Understanding storage quota

All browsers impose an upper limit on the amount of storage that your web app's origin is allowed to use. You can configure Workbox to automatically clean up the data it caches at runtime in order to avoid running into storage quota limitations that may impact the caching efficiency and reliability of your website.

What configuration options are supported?

When setting up a route and runtime caching strategy, you can add in an instance of ExpirationPlugin from workbox-expiration configured with settings that make the most sense for the type of assets you're caching.

For instance, the following configuration might be used for caching images at runtime, with both explicit limits as well as automatic cleanup if quota is exceeded:

import {registerRoute} from 'workbox-routing';
import {CacheFirst} from 'workbox-strategies';
import {ExpirationPlugin} from 'workbox-expiration';

  ({request}) => request.destination === 'image',
  // Use a cache-first strategy with the following config:
  new CacheFirst({
    // You need to provide a cache name when using expiration.
    cacheName: 'images',
    plugins: [
      new ExpirationPlugin({
        // Keep at most 50 entries.
        maxEntries: 50,
        // Don't keep any entries for more than 30 days.
        maxAgeSeconds: 30 * 24 * 60 * 60,
        // Automatically cleanup if quota is exceeded.
        purgeOnQuotaError: true

You need to set maxEntries, maxAgeSeconds, or both when using ExpirationPlugin. purgeOnQuotaError is optional.


This imposes an upper limit on the number of entries (that is, unique URLs) for a given cache.

Setting this is normally a good idea, unless you know that there are only a small number of possible URLs that ever might be handled by a given strategy.


Entries that were added to the cache more than this number of seconds ago will be considered stale, and automatically cleaned up the next time the cache is accessed.

This is not as effective in managing storage quota as maxEntries, since your caches can grow arbitrarily large as long as the entries were all added within a small period of time. It's most useful when you know that there's an upper limit on freshness that you want to impose, and keeping around older entries has little value for your web app.


This option allows you to mark a given cache as being safe to automatically delete in the event of your web app exceeding the available storage.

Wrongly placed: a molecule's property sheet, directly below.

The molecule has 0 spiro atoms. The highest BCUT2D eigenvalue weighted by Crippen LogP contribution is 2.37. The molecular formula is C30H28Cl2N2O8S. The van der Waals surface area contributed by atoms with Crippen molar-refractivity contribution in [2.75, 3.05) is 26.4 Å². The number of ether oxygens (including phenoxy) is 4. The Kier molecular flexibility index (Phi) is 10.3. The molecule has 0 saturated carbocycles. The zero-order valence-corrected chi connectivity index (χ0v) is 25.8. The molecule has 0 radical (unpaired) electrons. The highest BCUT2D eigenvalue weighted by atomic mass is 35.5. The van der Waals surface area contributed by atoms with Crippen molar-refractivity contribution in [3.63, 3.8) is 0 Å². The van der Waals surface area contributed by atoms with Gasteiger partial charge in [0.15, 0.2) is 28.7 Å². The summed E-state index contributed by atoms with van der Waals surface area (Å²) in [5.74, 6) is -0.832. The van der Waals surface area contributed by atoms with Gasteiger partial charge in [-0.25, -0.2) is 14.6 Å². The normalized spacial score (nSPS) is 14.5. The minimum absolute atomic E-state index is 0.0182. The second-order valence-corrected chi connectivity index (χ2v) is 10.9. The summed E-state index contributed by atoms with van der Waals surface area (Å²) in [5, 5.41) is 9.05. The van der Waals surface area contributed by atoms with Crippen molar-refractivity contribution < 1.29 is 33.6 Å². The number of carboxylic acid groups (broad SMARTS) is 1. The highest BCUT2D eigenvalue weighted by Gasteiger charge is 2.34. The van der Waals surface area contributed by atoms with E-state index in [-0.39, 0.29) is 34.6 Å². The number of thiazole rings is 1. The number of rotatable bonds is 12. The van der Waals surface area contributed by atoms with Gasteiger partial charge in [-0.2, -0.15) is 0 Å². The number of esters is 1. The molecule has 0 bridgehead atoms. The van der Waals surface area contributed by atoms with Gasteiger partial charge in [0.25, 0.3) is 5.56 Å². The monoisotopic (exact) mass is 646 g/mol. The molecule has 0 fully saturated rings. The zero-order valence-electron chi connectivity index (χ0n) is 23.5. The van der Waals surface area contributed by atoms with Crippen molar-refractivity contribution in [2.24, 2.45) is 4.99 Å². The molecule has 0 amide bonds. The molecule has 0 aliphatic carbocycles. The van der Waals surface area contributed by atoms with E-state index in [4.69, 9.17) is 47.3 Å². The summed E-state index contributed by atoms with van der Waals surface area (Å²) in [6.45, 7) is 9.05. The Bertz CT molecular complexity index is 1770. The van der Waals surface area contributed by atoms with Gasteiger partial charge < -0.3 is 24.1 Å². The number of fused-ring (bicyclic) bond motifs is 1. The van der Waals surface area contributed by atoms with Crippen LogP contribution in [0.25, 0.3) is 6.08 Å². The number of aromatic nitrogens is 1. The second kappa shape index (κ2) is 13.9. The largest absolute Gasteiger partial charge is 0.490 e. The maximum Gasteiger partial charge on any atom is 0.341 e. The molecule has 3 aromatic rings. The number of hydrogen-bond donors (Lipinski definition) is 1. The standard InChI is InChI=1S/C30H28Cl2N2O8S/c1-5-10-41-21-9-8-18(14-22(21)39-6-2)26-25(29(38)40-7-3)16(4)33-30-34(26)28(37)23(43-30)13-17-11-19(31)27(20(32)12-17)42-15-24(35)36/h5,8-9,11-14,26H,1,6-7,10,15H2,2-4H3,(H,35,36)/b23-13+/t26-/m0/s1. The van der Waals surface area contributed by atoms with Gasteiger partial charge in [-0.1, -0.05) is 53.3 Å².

This option currently defaults to false. Runtime caches should, in general, be resilient in the face of deletion, so setting this option to true is a good practice, and helps ensure your web app can automatically recover in the face of storage constraints.

How much data are you allowed to store?

Each browser has its own upper limits on storage, so there's no single answer. Additionally, some browsers have a dynamic limit which varies based on the amount of storage that's free on a given device, so the effective upper limit might change without notice.

Some browsers expose an interface for querying the approximate amount of storage that your origin is using, along with the upper limit, via navigator.storage.estimate(). The "Estimating Available Storage Space" article has more information on how you can use that in your own web apps.

Special Chrome Incognito considerations

Opening a web app in Chrome's Incognito mode imposes a special restriction on storage that doesn't apply to normal browsing contexts: there's a quota limit of around 100 megabytes, regardless of free space available on your device.

Beware of opaque responses!

A common source of unexpectedly high quota usage is due to runtime caching of opaque responses, which is to say, cross-origin responses to requests made without CORS enabled.

Browsers automatically inflate the quota impact of those opaque responses as a security consideration. In Chrome, for instance, even an opaque response of a few kilobytes will end up contributing around 7 megabytes towards your quota usage.

You can quickly use up much more quota than you'd anticipate once you start caching opaque responses, so the best practice is to use ExpirationPlugin with maxEntries, and potentially purgeOnQuotaError, configured appropriately.